In one TOS episode, real scarcity played a role. In "Conscience of the King," Kirk crosses paths with an actor whom he suspects of being Kodos, a mass murderer. The actor, former governor of a colony, killed 4,000 colonists when rations ran short. However, rescue arrived soon after, and the disgraced governor faked his own death in a battle. His daughter, unfortunately, knows who he is and has been killing off witnesses to the massacre. In the end, Kodos takes a phaser shot to atone for his sins and save Kirk. (Nobody explains what Kang was doing).

This criticism is actually very simple to deal with. The ideological conflicts are almost entirely with non-Federation races. Ideological conflicts among the Federation characters are mostly over how, or whether, to violate the Prime Directive. 

Socialist or Libertarian?

I'd say Trek is about as libertarian as it gets. The Federation never tries to prevent people from replicating whatever they want, apart from dangerous things like weapons or toxins, and they're free to do so without corporate opposition as well. Data's maker built humanoid androids without any kind of regulation or licensing at all. Nobody ever gets served with papers saying he can't replicate some patented item. And while there are turf battles, population density seems to be very low, and there are any number of episodes where some lone wolf scientist or recluse has a planet all to himself. People don't seem to have much trouble procuring spacecraft.

The TOS episode "The Way to Eden" illustrates spacecraft logistics nicely. The Enterprise is ordered to intercept a stolen spacecraft, which is headed toward the Romulan Neutral Zone. Stealing the ship seems to have been more a matter of convenience than poverty. The Enterprise pursues the ship because it's (a.) stolen and (b.) about to create a major armed crisis. The thieves turn out to include the son of a VIP, so they're given delicate treatment, which they reward by taking over the Enterprise, steering it to Planet Eden, and then stealing a shuttlecraft. Again, convenience, not poverty. Although there are many episodes where some Starfleet craft gets stolen or hijacked, not once is there any hint that people can't privately obtain ships. We don't see the Enterprise stop some other ship at random and say "Sorry, you're not allowed to engage in space travel."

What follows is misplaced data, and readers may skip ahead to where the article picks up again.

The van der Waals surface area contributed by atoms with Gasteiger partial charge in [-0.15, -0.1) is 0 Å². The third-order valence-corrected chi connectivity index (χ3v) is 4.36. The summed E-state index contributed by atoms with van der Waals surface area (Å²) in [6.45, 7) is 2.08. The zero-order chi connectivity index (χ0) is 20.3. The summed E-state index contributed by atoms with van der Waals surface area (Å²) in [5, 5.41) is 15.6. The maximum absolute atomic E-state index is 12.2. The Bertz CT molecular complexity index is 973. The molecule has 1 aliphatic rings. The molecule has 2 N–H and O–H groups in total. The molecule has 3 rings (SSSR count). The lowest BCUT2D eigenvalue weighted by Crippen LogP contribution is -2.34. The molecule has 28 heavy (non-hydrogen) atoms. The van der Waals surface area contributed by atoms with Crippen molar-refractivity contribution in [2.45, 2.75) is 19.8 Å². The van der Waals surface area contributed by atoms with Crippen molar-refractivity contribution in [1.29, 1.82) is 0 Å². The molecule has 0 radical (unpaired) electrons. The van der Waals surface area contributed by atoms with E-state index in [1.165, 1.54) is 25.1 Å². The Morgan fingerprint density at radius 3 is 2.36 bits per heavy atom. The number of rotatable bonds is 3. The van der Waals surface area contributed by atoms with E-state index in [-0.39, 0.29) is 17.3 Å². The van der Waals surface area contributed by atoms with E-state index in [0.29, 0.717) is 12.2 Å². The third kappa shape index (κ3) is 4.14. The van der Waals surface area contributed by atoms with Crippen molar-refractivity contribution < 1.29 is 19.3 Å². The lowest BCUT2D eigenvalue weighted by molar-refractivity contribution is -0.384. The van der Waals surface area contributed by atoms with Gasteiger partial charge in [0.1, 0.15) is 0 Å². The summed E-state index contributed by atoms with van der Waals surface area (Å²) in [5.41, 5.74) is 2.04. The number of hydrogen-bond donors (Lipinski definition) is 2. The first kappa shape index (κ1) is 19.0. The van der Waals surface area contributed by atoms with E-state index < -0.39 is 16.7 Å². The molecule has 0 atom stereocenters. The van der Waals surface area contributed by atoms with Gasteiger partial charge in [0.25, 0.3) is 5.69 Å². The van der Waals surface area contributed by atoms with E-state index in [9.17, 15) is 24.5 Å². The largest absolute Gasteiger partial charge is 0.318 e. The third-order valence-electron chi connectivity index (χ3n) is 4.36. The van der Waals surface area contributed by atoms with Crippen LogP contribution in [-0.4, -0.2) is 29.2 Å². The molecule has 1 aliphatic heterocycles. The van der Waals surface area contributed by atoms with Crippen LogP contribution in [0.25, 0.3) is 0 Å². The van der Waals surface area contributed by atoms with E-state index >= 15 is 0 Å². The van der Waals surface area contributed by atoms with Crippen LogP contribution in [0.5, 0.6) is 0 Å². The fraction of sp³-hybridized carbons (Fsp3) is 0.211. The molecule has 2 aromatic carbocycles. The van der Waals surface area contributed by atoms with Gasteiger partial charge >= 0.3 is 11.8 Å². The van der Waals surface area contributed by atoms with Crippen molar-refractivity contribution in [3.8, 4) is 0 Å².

On the holodeck, there seem to be few limits on anyone's fantasies. There are safety protocols, but they can be overridden easily, as Worf does in practicing his Klingon martial arts. Nobody ever gets censured for their sexual escapades, on the holodeck or in real life. (Except once: in the TNG episode Booby Trap, Geordi replicates design engineer Leah Brahms to help figure out how to escape a sticky situation. In Memory Alpha, the real Leah Brahms visits the Enterprise, finds Geordi's holodeck recreation, and is not amused.  Moral, wipe your browser history. Especially if you're fantasizing about a real person who might find out about it.)

It's true we don't see any explicit mention of corporations, but that's balanced by the equal lack of any interference in interstellar travel and settlement, or private consensual (or holodeck) conduct. Other things we never encounter in Star Trek are characters complaining about taxes or burdensome regulations. We never hear someone complain that he can't supply phasers because Starfleet's regulations take up all his time. There are laws. The trader in "The Trouble With Tribbles" responds to a question about tribbles being dangerous by indignantly answering that transporting dangerous species is against regulations. And in "I, Mudd," Harry Mudd is hiding on an undiscovered planet, on the lam after violating a long laundry list of laws. But if the absence of corporations in Star Trek is evidence of socialism, the absence of any mention of taxes or excessive regulation points just as strongly toward a libertarian society.